The implication of this translation is that the stranger emphatically remains in the process of thinking through his suspicion about their prior definition of the statesman. Even as he speaks to young Socrates, the stranger reflects within himself. Thus the very complexity in the sentence’s reflexivity is reflected in the ambiguity regarding the role of the adverbs in the larger syntax of the sentence. Just as the attempted clarification was to be both for the stranger privately and the two of them together as a pair, so too now the clarification for the two of them is to occur in tandem with the stranger’s continued and private thinking-through of his suspicion.

While the complexity of this sentence is something of a surprise, certainly the substance is less so. Readers of the Statesman are familiar with such an understanding of thinking from elsewhere in the trilogy. In Plato’s Sophist, the stranger defines thinking as “a dialogue that comes to be without voice within the soul with itself” (Sophist 263e3-5). They are likewise familiar with it from Socrates’ similar statement in the Theaetetus, namely that soul, “when thinking, appears to me nothing else than to be conversing, it asking and answering itself, asserting and not asserting” (Theaetetus 189e8-190a2). If we reflect on the ambiguous role of νῷν in our initial bit of text, we note that the stranger can only clarify something for young Socrates if he somehow dramatizes young Socrates in his mind. He must try to address young Socrates, and so not just the explicit clarification is shared, but also the implicit, more personal attempt (albeit on an internal and necessarily imitative level). With thinking, the middle voice always implies νῷν.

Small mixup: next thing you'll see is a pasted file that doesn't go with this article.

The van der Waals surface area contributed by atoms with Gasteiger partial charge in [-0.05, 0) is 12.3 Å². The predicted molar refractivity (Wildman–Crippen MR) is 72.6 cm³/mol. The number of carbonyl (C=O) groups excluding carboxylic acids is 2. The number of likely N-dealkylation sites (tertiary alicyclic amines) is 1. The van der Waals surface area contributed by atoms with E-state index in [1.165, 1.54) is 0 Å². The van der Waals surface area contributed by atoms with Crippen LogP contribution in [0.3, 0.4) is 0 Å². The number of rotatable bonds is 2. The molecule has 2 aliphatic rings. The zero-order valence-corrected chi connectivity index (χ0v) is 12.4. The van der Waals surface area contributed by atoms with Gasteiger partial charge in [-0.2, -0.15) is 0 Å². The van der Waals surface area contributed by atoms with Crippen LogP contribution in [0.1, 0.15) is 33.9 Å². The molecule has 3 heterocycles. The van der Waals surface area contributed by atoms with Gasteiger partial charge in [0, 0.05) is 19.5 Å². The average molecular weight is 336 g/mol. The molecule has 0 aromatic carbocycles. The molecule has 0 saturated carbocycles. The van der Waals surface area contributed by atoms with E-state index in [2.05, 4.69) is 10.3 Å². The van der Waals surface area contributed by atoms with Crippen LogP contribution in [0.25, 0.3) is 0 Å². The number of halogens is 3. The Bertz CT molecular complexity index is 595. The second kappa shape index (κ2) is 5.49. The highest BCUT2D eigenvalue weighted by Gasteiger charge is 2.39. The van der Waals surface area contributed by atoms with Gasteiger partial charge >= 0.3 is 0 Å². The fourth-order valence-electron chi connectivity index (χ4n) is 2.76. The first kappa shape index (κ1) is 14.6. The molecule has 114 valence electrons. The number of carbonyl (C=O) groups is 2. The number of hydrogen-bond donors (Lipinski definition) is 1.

In contrast, the Statesman is the only dialogue in this trilogy that does not offer us a definition of thinking. Rather, with its awkward combination of long digressions and terse abbreviations, it seems more than the others to dramatize thinking. Such is perhaps to be expected of a dialogue with the purpose of making its speakers more dialectical (Statesman 285d5-8). Accordingly, what sets the stranger’s statement apart from those earlier definitions is precisely its dramatic character – it occurs in time, as all thinking and conversing must, and as no definition ever could. This makes the translation proposed in (4) quite interesting. For if the stranger is in the process of thinking his suspicion through, the suspicion stands both at the beginning and at the end of the process. In this way, the attempted clarification precedes its own attempt: “I will attempt my present clarification.”**

Perhaps this is why Plato chose to dramatize the attempt to become more dialectical through an analysis of the statesman. For if anything arouses suspicion, it is the failure of laws to anticipate all circumstances. The laws – the statesman’s second sailing (Statesman 300c2) – are the philosopher’s first sailing.


* When ἔτι precedes a comparative, the two usually go together.

** The stranger thus seems to be reflecting on young Socrates’ earlier, eager anticipation that the animal, to which the statesman tends, is man, as opposed to beasts. In the stranger’s correction of what he portrays as an erroneously hasty jump, he never denies that young Socrates’ suspicion is incorrect. While they know where they are headed, they aren’t sure how they will get there.